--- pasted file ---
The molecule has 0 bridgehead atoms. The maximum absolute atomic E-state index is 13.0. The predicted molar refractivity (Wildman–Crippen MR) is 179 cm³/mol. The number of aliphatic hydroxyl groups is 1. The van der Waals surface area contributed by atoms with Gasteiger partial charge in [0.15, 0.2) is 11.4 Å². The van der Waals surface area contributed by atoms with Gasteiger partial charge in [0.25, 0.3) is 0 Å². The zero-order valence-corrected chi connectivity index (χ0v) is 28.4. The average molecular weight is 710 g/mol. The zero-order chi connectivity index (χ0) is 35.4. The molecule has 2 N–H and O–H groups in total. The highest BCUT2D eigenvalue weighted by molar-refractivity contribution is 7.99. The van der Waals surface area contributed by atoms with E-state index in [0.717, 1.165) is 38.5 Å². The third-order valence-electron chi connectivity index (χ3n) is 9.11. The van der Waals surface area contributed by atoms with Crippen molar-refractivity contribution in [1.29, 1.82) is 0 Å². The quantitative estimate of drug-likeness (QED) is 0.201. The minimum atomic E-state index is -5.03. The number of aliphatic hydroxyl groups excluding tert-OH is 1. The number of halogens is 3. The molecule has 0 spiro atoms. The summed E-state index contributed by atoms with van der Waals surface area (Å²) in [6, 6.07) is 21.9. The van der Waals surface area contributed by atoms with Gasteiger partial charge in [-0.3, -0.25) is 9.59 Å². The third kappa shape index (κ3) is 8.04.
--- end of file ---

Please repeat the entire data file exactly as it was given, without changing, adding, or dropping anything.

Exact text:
The molecule has 0 bridgehead atoms. The maximum absolute atomic E-state index is 13.0. The predicted molar refractivity (Wildman–Crippen MR) is 179 cm³/mol. The number of aliphatic hydroxyl groups is 1. The van der Waals surface area contributed by atoms with Gasteiger partial charge in [0.15, 0.2) is 11.4 Å². The van der Waals surface area contributed by atoms with Gasteiger partial charge in [0.25, 0.3) is 0 Å². The zero-order valence-corrected chi connectivity index (χ0v) is 28.4. The average molecular weight is 710 g/mol. The zero-order chi connectivity index (χ0) is 35.4. The molecule has 2 N–H and O–H groups in total. The highest BCUT2D eigenvalue weighted by molar-refractivity contribution is 7.99. The van der Waals surface area contributed by atoms with E-state index in [0.717, 1.165) is 38.5 Å². The third-order valence-electron chi connectivity index (χ3n) is 9.11. The van der Waals surface area contributed by atoms with Crippen molar-refractivity contribution in [1.29, 1.82) is 0 Å². The quantitative estimate of drug-likeness (QED) is 0.201. The minimum atomic E-state index is -5.03. The number of aliphatic hydroxyl groups excluding tert-OH is 1. The number of halogens is 3. The molecule has 0 spiro atoms. The summed E-state index contributed by atoms with van der Waals surface area (Å²) in [6, 6.07) is 21.9. The van der Waals surface area contributed by atoms with Gasteiger partial charge in [-0.3, -0.25) is 9.59 Å². The third kappa shape index (κ3) is 8.04.